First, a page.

Old age may alter the distribution, elimination, and clearance of benzodiazepines.1,2 Metabolic clearance of benzodiazepines metabolised principally by oxidation appears to be reduced but not clearance of those biotransformed by glucuronide conjugation or nitroreduction. Prolonged half-life in the elderly may be a result of such a decrease in clearance or of an increase in the volume of distribution. The clinical consequence of these changes depends on factors such as dosage schedule and extent of first-pass extraction by the liver. Irrespective of pharmacokinetic changes, the elderly may exhibit increased sensitivity to acute doses of benzodiazepines.1-3 Impairment of memory, cognitive function, and psychomotor performance and behaviour disinhibition may be more common than with younger patients.4 Long-term use commonly exacerbates underlying dementia in elderly patients.4 The upshot of the pharmacokinetic and pharmacodynamic changes of benzodiazepines in the elderly is that adverse effects may be more frequent in these patients and lower doses are commonly required. An epidemiological study of persons 65 years and older found an increased rate of hip fracture among current users of long-acting benzodiazepines (chlordiazepoxide, clorazepate, diazepam, and flurazepam), but not among users of short-acting drugs (alprazolam, bromazepam, lorazepam, oxazepam, and triazolam).5 A case-control study6 of patients with falls leading to femur fractures suggested that the most important factor in increasing risk was the dose of benzodiazepine. However, another case-control study7 found no correlation between hip fracture and benzodiazepines either as a group or according to half-life or to characterisation as an anxiolytic or a hypnotic; there might, though, be an increase in risk with lorazepam. There was also an increased risk associated with use of two or more benzodiazepines. Nonetheless, if use of a benzodiazepine is considered necessary in elderly patients, a short-acting drug is to be preferred. It should also be remembered that the elderly are at increased risk of sleep-related breathing disorders, such as sleep apnoea and the use of hypnotics such as benzodiazepines should be avoided in these patients (see Respiratory System Disorders, below).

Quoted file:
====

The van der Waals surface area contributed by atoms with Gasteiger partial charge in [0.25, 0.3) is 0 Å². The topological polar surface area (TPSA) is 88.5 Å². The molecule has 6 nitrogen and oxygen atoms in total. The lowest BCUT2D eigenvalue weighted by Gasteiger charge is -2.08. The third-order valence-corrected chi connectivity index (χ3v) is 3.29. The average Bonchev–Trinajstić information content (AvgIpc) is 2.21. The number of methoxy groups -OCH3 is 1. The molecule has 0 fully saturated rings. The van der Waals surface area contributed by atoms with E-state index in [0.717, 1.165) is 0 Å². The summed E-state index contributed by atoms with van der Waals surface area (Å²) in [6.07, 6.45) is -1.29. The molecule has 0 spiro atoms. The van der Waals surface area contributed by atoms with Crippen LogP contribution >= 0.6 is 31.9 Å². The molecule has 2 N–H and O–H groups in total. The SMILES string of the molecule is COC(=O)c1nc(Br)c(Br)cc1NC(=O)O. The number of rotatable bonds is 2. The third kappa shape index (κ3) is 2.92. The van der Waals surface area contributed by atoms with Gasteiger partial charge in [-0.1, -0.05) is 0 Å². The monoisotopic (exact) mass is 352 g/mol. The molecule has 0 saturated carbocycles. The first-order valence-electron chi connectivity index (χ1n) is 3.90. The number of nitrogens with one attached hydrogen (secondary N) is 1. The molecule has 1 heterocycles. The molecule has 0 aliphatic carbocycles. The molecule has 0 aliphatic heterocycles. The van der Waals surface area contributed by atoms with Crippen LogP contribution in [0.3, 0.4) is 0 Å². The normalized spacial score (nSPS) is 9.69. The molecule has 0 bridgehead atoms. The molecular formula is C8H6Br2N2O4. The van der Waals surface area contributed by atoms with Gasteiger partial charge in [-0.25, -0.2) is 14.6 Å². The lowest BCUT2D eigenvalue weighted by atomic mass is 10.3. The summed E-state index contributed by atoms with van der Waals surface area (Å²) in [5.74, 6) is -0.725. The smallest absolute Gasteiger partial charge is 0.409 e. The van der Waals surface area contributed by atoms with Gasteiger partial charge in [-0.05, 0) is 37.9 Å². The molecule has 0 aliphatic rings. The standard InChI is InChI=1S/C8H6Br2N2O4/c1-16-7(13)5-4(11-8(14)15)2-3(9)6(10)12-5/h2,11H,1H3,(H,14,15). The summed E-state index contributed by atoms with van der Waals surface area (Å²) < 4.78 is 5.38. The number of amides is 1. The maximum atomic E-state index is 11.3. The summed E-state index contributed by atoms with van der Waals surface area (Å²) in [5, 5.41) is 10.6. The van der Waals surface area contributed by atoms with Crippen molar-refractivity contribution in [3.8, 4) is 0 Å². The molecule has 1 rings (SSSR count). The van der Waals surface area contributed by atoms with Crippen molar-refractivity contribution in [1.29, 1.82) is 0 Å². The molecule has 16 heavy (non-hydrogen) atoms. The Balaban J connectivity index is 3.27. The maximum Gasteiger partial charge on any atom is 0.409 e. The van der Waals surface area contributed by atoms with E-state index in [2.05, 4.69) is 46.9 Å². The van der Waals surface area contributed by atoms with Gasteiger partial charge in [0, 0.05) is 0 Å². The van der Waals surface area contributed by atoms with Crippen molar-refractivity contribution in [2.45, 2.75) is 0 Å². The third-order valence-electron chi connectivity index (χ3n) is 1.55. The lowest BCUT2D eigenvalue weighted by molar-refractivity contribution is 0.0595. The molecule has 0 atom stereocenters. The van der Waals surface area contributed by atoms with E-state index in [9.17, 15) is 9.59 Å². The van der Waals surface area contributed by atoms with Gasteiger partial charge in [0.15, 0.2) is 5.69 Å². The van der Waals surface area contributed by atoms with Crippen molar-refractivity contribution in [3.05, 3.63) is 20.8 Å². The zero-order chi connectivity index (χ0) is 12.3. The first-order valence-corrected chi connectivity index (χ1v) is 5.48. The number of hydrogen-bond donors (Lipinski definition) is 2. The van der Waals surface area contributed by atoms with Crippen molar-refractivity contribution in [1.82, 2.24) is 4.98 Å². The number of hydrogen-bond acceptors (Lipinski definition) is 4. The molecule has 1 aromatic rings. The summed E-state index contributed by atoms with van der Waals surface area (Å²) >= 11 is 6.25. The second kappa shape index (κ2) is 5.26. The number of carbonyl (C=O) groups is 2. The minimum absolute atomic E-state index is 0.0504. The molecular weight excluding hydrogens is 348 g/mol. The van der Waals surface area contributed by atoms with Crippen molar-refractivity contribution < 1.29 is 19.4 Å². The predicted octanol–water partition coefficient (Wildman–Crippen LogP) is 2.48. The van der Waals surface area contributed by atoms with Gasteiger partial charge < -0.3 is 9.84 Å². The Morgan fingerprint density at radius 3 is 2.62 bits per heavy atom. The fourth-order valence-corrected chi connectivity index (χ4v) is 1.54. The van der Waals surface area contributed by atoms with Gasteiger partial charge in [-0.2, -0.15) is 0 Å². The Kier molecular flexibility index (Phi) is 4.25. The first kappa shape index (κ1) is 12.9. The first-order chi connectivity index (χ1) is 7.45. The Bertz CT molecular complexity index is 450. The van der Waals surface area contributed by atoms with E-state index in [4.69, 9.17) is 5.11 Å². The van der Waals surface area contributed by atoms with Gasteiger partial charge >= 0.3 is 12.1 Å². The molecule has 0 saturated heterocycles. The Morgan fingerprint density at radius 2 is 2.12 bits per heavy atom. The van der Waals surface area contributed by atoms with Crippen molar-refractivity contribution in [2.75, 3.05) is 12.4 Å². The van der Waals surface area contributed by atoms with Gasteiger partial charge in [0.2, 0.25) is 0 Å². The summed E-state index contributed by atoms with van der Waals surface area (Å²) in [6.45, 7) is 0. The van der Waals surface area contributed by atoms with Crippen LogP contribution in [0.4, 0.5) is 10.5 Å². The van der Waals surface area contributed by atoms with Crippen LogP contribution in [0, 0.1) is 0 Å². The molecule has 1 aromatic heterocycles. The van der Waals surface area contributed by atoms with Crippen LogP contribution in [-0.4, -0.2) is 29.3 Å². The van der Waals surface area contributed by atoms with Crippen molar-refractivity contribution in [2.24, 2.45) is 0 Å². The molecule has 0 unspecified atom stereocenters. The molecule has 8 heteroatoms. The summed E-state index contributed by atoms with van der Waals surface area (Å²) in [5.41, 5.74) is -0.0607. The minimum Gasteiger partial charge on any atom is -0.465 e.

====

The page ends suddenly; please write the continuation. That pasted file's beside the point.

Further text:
1. Greenblatt DJ, et al. Implications of altered drug disposition in elderly: studies of benzodiazepines. J Clin Pharmacol 1989; 29: 866–72
2. Greenblatt DJ, et al. Clinical pharmacokinetics of anxiolytics and hypnotics in the elderly: therapeutic considerations. Clin Pharmacokinet 1991; 21: 165–77 and 262–73
3. Swift CG. Pharmacodynamics: changes in homeostatic mechanisms, receptor and target organ sensitivity in the elderly. Br Med Bull 1990; 46: 36–52
4. Juergens SM. Problems with benzodiazepines in elderly patients. Mayo Clin Proc 1993; 68: 818–20
5. Ray WA, et al. Benzodiazepines of long and short elimination half-life and the risk of hip fracture. JAMA 1989; 262: 3303–7
6. Herings RMC, et al. Benzodiazepines and the risk of falling leading to femur fractures: dosage more important than elimination half-life. Arch Intern Med 1995; 155: 1801–7
7. Pierfitte C, et al. Benzodiazepines and hip fractures in elderly people: case-control study. BMJ 2001; 322: 704–8.

Hangover effects.

Long-acting benzodiazepines accumulate in the body to a greater extent than ones with a shorter half-life. Although this might be expected to increase the frequency of daytime sedation and impairment of performance (so-called hangover effects) after a hypnotic dose, such a straightforward relationship has not always been observed in practice.1 Anterograde amnesia is more common with short-acting drugs such as triazolam; ‘traveller’s amnesia’ has been used to describe amnesia in persons taking benzodiazepines for sleep disturbances resulting from jet lag.2